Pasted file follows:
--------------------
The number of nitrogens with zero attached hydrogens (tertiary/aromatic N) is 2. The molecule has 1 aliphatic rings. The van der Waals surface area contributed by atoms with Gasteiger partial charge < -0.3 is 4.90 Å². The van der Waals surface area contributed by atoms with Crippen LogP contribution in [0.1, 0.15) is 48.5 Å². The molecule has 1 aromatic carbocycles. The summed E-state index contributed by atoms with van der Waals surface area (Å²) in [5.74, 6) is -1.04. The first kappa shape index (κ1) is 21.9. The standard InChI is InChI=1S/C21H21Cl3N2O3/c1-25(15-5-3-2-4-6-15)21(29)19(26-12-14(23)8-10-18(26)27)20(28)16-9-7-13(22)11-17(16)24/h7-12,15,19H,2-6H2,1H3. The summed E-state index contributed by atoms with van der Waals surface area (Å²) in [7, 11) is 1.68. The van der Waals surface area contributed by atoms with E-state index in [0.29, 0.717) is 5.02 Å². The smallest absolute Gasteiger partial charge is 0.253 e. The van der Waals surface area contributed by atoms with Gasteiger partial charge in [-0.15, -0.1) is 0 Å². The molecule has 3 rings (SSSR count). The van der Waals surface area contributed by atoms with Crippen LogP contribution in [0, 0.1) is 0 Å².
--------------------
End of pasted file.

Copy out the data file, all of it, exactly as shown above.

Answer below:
The number of nitrogens with zero attached hydrogens (tertiary/aromatic N) is 2. The molecule has 1 aliphatic rings. The van der Waals surface area contributed by atoms with Gasteiger partial charge < -0.3 is 4.90 Å². The van der Waals surface area contributed by atoms with Crippen LogP contribution in [0.1, 0.15) is 48.5 Å². The molecule has 1 aromatic carbocycles. The summed E-state index contributed by atoms with van der Waals surface area (Å²) in [5.74, 6) is -1.04. The first kappa shape index (κ1) is 21.9. The standard InChI is InChI=1S/C21H21Cl3N2O3/c1-25(15-5-3-2-4-6-15)21(29)19(26-12-14(23)8-10-18(26)27)20(28)16-9-7-13(22)11-17(16)24/h7-12,15,19H,2-6H2,1H3. The summed E-state index contributed by atoms with van der Waals surface area (Å²) in [7, 11) is 1.68. The van der Waals surface area contributed by atoms with E-state index in [0.29, 0.717) is 5.02 Å². The smallest absolute Gasteiger partial charge is 0.253 e. The van der Waals surface area contributed by atoms with Gasteiger partial charge in [-0.15, -0.1) is 0 Å². The molecule has 3 rings (SSSR count). The van der Waals surface area contributed by atoms with Crippen LogP contribution in [0, 0.1) is 0 Å².